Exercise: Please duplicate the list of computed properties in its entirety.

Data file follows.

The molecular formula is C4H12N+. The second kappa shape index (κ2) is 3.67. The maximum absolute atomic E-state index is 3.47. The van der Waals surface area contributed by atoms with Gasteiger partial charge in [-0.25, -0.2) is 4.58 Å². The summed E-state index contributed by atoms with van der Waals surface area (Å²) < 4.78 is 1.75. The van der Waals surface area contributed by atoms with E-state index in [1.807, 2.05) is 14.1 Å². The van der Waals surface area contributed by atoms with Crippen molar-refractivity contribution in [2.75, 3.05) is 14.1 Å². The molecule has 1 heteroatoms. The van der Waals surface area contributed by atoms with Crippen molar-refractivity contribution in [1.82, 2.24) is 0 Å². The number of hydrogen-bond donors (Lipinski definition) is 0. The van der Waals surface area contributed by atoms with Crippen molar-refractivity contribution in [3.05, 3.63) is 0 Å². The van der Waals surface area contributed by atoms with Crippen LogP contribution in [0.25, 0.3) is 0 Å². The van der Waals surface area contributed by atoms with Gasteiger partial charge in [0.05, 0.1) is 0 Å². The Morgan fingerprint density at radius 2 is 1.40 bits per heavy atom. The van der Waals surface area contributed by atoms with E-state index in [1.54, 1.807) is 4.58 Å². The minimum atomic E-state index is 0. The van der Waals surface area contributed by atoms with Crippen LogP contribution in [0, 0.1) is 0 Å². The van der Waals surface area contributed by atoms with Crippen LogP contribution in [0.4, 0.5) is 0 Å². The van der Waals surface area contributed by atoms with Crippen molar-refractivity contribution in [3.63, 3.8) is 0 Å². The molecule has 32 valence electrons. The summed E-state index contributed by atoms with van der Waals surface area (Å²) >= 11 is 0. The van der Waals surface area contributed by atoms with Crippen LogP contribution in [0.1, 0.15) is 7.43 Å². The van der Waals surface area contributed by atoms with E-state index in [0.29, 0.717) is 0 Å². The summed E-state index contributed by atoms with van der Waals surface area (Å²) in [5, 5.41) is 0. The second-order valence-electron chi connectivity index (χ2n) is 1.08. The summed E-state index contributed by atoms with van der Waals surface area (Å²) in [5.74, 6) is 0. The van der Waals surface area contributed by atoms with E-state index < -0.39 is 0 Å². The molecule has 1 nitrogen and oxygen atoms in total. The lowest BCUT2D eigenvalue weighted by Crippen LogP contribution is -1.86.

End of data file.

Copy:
The molecular formula is C4H12N+. The second kappa shape index (κ2) is 3.67. The maximum absolute atomic E-state index is 3.47. The van der Waals surface area contributed by atoms with Gasteiger partial charge in [-0.25, -0.2) is 4.58 Å². The summed E-state index contributed by atoms with van der Waals surface area (Å²) < 4.78 is 1.75. The van der Waals surface area contributed by atoms with E-state index in [1.807, 2.05) is 14.1 Å². The van der Waals surface area contributed by atoms with Crippen molar-refractivity contribution in [2.75, 3.05) is 14.1 Å². The molecule has 1 heteroatoms. The van der Waals surface area contributed by atoms with Crippen molar-refractivity contribution in [1.82, 2.24) is 0 Å². The number of hydrogen-bond donors (Lipinski definition) is 0. The van der Waals surface area contributed by atoms with Crippen molar-refractivity contribution in [3.05, 3.63) is 0 Å². The van der Waals surface area contributed by atoms with Crippen LogP contribution in [0.25, 0.3) is 0 Å². The van der Waals surface area contributed by atoms with Gasteiger partial charge in [0.05, 0.1) is 0 Å². The Morgan fingerprint density at radius 2 is 1.40 bits per heavy atom. The van der Waals surface area contributed by atoms with E-state index in [1.54, 1.807) is 4.58 Å². The minimum atomic E-state index is 0. The van der Waals surface area contributed by atoms with Crippen LogP contribution in [0, 0.1) is 0 Å². The van der Waals surface area contributed by atoms with Crippen LogP contribution in [0.4, 0.5) is 0 Å². The van der Waals surface area contributed by atoms with Crippen molar-refractivity contribution in [3.63, 3.8) is 0 Å². The molecule has 32 valence electrons. The summed E-state index contributed by atoms with van der Waals surface area (Å²) >= 11 is 0. The van der Waals surface area contributed by atoms with Crippen LogP contribution in [0.1, 0.15) is 7.43 Å². The van der Waals surface area contributed by atoms with E-state index in [0.29, 0.717) is 0 Å². The summed E-state index contributed by atoms with van der Waals surface area (Å²) in [5, 5.41) is 0. The second-order valence-electron chi connectivity index (χ2n) is 1.08. The summed E-state index contributed by atoms with van der Waals surface area (Å²) in [5.74, 6) is 0. The van der Waals surface area contributed by atoms with E-state index < -0.39 is 0 Å². The molecule has 1 nitrogen and oxygen atoms in total. The lowest BCUT2D eigenvalue weighted by Crippen LogP contribution is -1.86.